Retirement Home And Loneliness

Retirement home and loneliness

Every time I visit a retirement home, conflicting emotions arise in me. On the one hand, I feel great joy in the existence of these fantastic centers that take care of our seniors. They are treated with all kinds of care and the work of all of these professionals is admirable. On the other hand, I get sad. I was doing my internship in a nursing home and the staff told me that there were some elderly people who had not had visitors in months.

Every now and then I visit my uncle in the old people’s home. He is very well taken care of, clean and full. He’s not that old yet, but he’s no longer able to take care of himself. He has no partner and no children. The best decision he could make was to go to the nursing home. He is fine, he seems happy. They say he is well behaved and has gained a few pounds. I like to visit him and then invite him over for a cup of coffee. He greets me in a good mood and laughs, even if he confuses me for my brother most of the time.

The old people’s home and the sad corridor

When I see my uncle in his room, I have to walk halfway across the building. I take the elevator and from the elevator to his room I take a corridor in which several older people are always sitting in their wheelchairs. You can barely move. When I reach her, I always greet her with a big smile. Some look at me and smile, others look at me without changing their expressions. Still others do not notice my presence. Whenever I go I see the same people sitting there. Still alone.

Some of them are still silent, their heads bowed, and I wonder what is going on inside their heads. How must her life have been? Most of all, I wonder if they ever imagined that they would end up confined to a wheelchair, motionless, and lost sight; consumed by life, loneliness, illness or all at once.

Older man

I remember meeting an elderly gentleman during my internship who shared his room with a woman who just laughed and screamed. It was a gentleman, in principle, but he was violent. He was suffering from advanced Alzheimer’s disease so that he could barely speak.

One day I went out to spend a little time with him. I sat down next to him and began to be interested in his life. He expressed himself almost exclusively with monosyllabic words. Finally, I was able to get him to tell me his place of birth, which I happened to know. Then, little by little, I began to get more words out of him. At some point he smiled at me.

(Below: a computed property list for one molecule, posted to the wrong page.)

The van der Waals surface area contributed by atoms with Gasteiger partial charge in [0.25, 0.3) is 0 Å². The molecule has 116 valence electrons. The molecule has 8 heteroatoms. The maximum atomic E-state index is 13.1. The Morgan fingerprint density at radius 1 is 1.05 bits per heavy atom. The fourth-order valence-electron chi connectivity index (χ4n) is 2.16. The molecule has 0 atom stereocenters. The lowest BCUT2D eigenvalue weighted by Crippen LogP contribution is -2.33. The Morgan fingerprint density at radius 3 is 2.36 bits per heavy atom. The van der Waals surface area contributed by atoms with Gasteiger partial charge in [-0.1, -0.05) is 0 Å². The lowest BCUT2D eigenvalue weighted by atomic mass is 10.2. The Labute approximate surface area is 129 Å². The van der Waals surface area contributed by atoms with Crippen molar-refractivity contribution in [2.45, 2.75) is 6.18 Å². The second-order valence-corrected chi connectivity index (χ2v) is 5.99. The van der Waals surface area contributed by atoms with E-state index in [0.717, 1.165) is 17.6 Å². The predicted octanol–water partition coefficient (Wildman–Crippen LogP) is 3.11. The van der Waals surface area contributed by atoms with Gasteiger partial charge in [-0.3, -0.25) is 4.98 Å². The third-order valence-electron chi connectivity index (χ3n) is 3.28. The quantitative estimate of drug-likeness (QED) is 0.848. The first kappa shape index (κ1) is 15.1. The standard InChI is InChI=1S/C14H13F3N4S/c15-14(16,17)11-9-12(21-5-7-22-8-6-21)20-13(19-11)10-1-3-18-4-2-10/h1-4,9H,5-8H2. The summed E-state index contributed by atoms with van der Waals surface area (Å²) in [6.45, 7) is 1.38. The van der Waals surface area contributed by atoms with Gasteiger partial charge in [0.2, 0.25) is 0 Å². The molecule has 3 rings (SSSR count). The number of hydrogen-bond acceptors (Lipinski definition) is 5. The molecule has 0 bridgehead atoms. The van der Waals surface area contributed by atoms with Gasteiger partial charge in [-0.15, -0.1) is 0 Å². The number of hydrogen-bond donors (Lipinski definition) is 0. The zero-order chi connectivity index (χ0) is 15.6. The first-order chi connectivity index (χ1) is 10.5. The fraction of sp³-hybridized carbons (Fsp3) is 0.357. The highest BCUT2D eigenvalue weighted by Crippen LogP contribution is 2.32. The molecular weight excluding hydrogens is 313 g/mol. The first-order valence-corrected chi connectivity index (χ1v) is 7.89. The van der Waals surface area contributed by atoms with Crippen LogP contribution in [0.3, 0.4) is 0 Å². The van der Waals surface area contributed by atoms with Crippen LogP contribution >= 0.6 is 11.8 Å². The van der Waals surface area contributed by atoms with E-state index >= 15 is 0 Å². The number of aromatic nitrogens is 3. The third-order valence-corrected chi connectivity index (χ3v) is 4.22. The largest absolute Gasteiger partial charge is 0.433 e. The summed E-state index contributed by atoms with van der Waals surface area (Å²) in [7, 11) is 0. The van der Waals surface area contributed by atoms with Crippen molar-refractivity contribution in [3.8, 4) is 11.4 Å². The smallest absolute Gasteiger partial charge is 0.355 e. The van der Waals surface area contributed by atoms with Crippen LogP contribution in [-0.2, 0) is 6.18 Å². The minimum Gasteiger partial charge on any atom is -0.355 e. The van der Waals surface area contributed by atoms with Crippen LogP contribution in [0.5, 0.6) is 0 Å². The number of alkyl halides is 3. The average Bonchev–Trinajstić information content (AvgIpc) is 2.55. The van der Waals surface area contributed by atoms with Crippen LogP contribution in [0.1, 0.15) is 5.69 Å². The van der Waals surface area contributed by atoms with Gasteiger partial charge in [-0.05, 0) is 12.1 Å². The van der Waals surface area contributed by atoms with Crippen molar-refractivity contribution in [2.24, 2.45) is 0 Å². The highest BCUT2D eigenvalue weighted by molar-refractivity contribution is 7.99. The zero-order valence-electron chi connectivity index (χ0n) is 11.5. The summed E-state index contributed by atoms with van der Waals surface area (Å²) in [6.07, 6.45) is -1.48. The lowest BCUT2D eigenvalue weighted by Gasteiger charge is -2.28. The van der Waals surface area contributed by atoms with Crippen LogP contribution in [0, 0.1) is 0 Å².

They are just looking for affection

One day, as I was walking down the hall, I heard him scream. I went into the room he was in and found two assistants trying to get him up to wash, but he just shivered.

I entered the room. He saw me and fell into the chair, completely relaxed. I found the key. I had the answer right in front of me. Behind this expressionless look, with almost dry crystalline eyes and severely impaired cognitive abilities, hid a person who only wanted to be loved.

In fact, the issue of affection and camaraderie is so important to these people that Gea Sijpkes, director of the Humanitas residence in the Netherlands, started a project: in 2012 she decided to give students free accommodation in the residence in order to to spend at least 30 hours a month with their residents.

“You cannot avoid the pain and disabilities that come with age, but you can improve people’s quality of life.”

Gea Sijpkes, director of Humanitas

Behind this is a soul that wants to connect

Both in the old people’s home where I did the internship and in the one where my uncle is, I have observed that the shadows of loneliness hangs over the faces of the elderly. The specialists at these centers have a lot of work to do and cannot offer the necessary support. It makes me even sadder that no one is there for some of the seniors. Not even a visit. In each of them there is a soul that wants to connect with another. The loneliness consumes them little by little.

This society teaches us that it is only worth caring about what is functional, from which we can benefit. It saddens me to see that when many families believe that their elders are no longer “contributing”, they take them to a retirement home, leave them there and very rarely visit them. These seniors have had a life, they have a history, they have given part of their lives for us and we are failing them.

There is no doubt that in many cases the residences are a great alternative and that thanks to them many of our elders enjoy excellent care. This article only aims to highlight the loneliness and abandonment that many of these people experience. As if they were a burden, in such centers they are forgotten.

Shaking hands helps a lot

The old people’s home and its great work

Due to work-related, economic or temporal circumstances, many families cannot take responsibility for caring for older relatives if they are no longer independent. That is why they decide to hand them over to a retirement home. But whenever you can, go to them, hug them, kiss them. Despite staying in a nursing home, there is no room for feelings of abandonment. The residence becomes a new home, where they live with other seniors and their family visits them frequently.

We should not forget the great work of all these centers, but neither should we forget our relatives who live in them. Years ago they gave their lives for us and we are what we are thanks to their work, their commitment, their upbringing.

To be by their side when they need us, to give them the time they have devoted to us, so that they can see that they are not alone and that they can always count on us? Can we do less? Because, let’s never forget, we are in this world thanks to them.

Related Articles

Leave a Reply

Your email address will not be published. Required fields are marked *

Back to top button